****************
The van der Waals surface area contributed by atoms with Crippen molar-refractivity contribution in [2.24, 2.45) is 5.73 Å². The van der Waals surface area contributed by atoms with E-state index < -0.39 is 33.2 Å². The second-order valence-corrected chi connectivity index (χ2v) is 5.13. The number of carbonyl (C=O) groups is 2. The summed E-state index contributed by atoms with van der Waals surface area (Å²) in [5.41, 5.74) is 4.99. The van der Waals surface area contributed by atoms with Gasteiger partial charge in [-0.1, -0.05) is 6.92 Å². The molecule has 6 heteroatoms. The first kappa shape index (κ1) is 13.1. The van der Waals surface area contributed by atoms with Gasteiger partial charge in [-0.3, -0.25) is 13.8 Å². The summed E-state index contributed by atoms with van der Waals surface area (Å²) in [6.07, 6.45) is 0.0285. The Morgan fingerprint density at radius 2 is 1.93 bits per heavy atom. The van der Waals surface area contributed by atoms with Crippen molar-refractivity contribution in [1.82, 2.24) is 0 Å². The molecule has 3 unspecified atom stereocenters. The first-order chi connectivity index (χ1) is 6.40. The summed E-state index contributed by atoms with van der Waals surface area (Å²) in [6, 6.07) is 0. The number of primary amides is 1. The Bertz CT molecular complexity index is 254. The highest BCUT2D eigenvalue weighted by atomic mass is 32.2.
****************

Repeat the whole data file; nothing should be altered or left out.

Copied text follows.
The van der Waals surface area contributed by atoms with Crippen molar-refractivity contribution in [2.24, 2.45) is 5.73 Å². The van der Waals surface area contributed by atoms with E-state index < -0.39 is 33.2 Å². The second-order valence-corrected chi connectivity index (χ2v) is 5.13. The number of carbonyl (C=O) groups is 2. The summed E-state index contributed by atoms with van der Waals surface area (Å²) in [5.41, 5.74) is 4.99. The van der Waals surface area contributed by atoms with Gasteiger partial charge in [-0.1, -0.05) is 6.92 Å². The molecule has 6 heteroatoms. The first kappa shape index (κ1) is 13.1. The van der Waals surface area contributed by atoms with Gasteiger partial charge in [-0.3, -0.25) is 13.8 Å². The summed E-state index contributed by atoms with van der Waals surface area (Å²) in [6.07, 6.45) is 0.0285. The Morgan fingerprint density at radius 2 is 1.93 bits per heavy atom. The van der Waals surface area contributed by atoms with Crippen molar-refractivity contribution in [1.82, 2.24) is 0 Å². The molecule has 3 unspecified atom stereocenters. The first-order chi connectivity index (χ1) is 6.40. The summed E-state index contributed by atoms with van der Waals surface area (Å²) in [6, 6.07) is 0. The number of primary amides is 1. The Bertz CT molecular complexity index is 254. The highest BCUT2D eigenvalue weighted by atomic mass is 32.2.